Saturday, October 25, 2014
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The signs are there: Phillies will likely begin without Utley

CLEARWATER, Fla. -- Begin with this: Ruben Amaro Jr. expects Chase Utley to play sometime this season. He will not miss the entire year.

The signs are there: Phillies will likely begin without Utley

The Phillies did not rule out surgery for Chase Utley. (Yong Kim/Staff Photographer)
The Phillies did not rule out surgery for Chase Utley. (Yong Kim/Staff Photographer)

CLEARWATER, Fla. -- Begin with this: Ruben Amaro Jr. expects Chase Utley to play sometime this season. He will not miss the entire year.

"It's definitely not something we're talking about," Amaro said.

Beyond that, the Phillies can make no definitive statements about the status of Utley's right knee. That, they said, is because they just don't know what is going on inside.

The 32-year-old second baseman has been diagnosed with chondromalacia and bone inflammation in addition to the patellar tendinitis that was previously found. Those symptoms have persisted longer than they have in the past, but the Phillies aren't ready to pursue surgery for Utley.

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Problem is, they don't even know what surgery they could do right now.

"Those are the things we're researching," head athletic trainer Scott Sheridan said.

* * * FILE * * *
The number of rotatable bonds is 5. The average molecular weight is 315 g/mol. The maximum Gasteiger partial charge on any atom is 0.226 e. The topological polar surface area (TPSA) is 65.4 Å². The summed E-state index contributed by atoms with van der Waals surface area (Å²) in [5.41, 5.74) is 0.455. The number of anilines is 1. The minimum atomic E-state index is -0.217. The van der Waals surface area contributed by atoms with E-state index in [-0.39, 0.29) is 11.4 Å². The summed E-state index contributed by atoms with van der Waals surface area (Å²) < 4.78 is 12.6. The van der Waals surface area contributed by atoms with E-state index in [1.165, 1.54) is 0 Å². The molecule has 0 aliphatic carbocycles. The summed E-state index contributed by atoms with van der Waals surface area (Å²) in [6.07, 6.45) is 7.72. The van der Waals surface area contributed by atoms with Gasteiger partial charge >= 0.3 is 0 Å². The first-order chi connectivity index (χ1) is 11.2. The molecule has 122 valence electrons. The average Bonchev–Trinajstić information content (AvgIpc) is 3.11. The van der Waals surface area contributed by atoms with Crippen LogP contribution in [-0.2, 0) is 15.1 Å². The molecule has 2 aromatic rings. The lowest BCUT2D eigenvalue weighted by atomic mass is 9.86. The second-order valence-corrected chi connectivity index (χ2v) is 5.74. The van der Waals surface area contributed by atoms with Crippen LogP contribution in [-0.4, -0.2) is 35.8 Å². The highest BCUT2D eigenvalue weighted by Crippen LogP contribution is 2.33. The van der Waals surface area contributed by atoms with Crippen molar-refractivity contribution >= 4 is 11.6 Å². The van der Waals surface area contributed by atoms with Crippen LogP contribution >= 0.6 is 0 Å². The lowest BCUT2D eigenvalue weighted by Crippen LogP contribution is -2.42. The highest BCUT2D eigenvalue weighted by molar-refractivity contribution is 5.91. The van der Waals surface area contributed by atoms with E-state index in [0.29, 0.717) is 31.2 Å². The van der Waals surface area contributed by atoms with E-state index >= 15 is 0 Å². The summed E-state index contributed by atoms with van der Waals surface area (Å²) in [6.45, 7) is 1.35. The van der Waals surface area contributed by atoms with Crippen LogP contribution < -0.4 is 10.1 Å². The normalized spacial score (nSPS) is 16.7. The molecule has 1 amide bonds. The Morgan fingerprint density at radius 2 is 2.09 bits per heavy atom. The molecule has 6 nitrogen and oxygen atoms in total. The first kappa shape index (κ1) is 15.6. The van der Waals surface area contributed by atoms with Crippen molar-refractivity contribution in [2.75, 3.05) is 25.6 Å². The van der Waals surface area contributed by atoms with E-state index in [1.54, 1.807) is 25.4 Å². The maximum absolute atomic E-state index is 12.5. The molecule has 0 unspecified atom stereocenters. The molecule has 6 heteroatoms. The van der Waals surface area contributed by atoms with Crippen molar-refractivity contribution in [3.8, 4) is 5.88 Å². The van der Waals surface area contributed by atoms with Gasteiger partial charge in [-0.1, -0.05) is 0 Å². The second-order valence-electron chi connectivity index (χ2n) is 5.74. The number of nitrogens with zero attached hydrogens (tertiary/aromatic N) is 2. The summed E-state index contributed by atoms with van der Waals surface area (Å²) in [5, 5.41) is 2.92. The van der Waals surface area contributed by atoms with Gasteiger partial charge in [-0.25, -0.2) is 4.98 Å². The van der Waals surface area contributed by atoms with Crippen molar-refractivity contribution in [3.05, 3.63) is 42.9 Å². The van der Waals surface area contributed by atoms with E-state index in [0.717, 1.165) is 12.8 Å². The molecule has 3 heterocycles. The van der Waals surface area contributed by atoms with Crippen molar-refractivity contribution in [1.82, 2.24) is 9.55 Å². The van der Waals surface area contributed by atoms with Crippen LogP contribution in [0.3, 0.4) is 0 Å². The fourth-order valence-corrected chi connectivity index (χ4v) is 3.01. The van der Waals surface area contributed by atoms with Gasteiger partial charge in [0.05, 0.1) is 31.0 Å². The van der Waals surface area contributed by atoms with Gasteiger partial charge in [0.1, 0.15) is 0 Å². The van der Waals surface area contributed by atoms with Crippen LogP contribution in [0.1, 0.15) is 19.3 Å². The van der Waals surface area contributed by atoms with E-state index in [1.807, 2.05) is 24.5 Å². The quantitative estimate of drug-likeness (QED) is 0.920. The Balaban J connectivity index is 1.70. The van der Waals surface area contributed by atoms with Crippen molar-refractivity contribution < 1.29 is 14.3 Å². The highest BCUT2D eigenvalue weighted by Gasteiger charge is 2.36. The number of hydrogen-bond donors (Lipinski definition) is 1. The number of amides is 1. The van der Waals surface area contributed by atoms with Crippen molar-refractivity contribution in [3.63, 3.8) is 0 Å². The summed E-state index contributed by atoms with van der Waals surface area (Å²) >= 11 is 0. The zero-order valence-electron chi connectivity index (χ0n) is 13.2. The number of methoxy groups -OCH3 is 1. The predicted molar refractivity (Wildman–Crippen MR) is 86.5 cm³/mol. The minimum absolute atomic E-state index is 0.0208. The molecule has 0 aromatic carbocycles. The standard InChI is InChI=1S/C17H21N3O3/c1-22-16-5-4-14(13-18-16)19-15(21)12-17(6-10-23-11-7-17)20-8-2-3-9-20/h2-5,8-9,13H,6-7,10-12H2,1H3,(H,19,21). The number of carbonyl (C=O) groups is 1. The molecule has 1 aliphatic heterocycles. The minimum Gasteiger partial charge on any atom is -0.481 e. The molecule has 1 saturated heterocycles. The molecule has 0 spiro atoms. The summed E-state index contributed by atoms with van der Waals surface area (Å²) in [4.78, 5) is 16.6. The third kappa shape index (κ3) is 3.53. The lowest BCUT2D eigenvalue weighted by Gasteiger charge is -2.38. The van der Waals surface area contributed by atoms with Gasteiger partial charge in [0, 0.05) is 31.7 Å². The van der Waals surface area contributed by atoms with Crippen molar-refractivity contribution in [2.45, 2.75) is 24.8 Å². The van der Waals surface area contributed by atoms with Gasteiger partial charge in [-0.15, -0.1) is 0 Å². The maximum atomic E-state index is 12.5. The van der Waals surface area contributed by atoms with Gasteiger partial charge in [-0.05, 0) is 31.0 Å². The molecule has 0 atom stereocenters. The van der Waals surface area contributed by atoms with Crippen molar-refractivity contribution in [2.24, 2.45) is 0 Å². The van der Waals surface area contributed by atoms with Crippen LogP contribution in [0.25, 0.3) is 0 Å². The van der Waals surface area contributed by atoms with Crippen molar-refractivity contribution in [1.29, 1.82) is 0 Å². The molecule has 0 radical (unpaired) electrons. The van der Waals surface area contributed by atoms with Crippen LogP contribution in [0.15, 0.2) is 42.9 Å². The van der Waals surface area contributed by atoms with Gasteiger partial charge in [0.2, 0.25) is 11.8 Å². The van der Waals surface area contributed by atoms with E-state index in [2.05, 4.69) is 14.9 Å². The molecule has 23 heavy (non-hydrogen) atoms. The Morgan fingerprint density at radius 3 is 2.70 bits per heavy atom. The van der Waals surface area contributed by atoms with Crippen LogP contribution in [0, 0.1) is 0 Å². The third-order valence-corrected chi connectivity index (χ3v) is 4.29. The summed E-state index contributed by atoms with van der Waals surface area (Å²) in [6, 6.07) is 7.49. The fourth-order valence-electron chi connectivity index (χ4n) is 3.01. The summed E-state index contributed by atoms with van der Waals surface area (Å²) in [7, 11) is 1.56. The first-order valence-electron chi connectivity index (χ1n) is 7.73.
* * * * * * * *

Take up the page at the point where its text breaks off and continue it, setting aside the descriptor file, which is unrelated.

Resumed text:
Sheridan and team physician Michael Ciccotti have begun soliciting other medical professionals for second opinions. They will not look to do surgery until those other options are exhausted, Amaro said.

"They can be fairly effective," Sheridan said. "The problem is nobody wants to take the time sometimes. That's the important thing. If we do it the right way..."

Basically, it means more rest. And more waiting. Amaro downplayed the importance of Utley being ready for opening day. He never said Utley won't be ready, but it was not hard to see what the GM was doing.

"For us, this is a long-term thing," Amaro said. "Frankly, I do not care if he's making opening day or not making opening day. For us, this is him being able to play long term. Long term meaning through this year, through next year, through the following year. This is something where we want to make sure he's 100 percent when he gets on the field so we don't have any missteps beyond this. That's why we're holding him back so much."

Why not do surgery now instead of waiting?

"We just want to get him well," Amaro said. "That's the goal here -- and to get him well long term."

And so we wait. Again.


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Matt Gelb Inquirer Staff Writer
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